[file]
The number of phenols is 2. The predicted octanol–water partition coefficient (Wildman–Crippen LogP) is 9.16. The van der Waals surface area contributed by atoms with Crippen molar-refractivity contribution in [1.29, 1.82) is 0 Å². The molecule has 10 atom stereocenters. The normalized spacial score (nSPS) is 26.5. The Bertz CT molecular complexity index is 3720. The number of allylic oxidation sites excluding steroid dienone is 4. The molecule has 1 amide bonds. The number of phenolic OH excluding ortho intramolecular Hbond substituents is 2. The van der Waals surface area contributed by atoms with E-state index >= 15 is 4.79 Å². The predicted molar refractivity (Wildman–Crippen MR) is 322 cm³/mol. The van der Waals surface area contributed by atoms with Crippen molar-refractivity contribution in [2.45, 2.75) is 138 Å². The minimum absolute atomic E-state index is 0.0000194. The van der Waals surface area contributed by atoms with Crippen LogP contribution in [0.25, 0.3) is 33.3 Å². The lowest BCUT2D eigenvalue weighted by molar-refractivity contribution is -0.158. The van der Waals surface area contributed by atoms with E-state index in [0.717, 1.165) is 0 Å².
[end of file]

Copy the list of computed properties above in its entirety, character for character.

The number of phenols is 2. The predicted octanol–water partition coefficient (Wildman–Crippen LogP) is 9.16. The van der Waals surface area contributed by atoms with Crippen molar-refractivity contribution in [1.29, 1.82) is 0 Å². The molecule has 10 atom stereocenters. The normalized spacial score (nSPS) is 26.5. The Bertz CT molecular complexity index is 3720. The number of allylic oxidation sites excluding steroid dienone is 4. The molecule has 1 amide bonds. The number of phenolic OH excluding ortho intramolecular Hbond substituents is 2. The van der Waals surface area contributed by atoms with E-state index >= 15 is 4.79 Å². The predicted molar refractivity (Wildman–Crippen MR) is 322 cm³/mol. The van der Waals surface area contributed by atoms with Crippen molar-refractivity contribution in [2.45, 2.75) is 138 Å². The minimum absolute atomic E-state index is 0.0000194. The van der Waals surface area contributed by atoms with Crippen LogP contribution in [0.25, 0.3) is 33.3 Å². The lowest BCUT2D eigenvalue weighted by molar-refractivity contribution is -0.158. The van der Waals surface area contributed by atoms with E-state index in [0.717, 1.165) is 0 Å².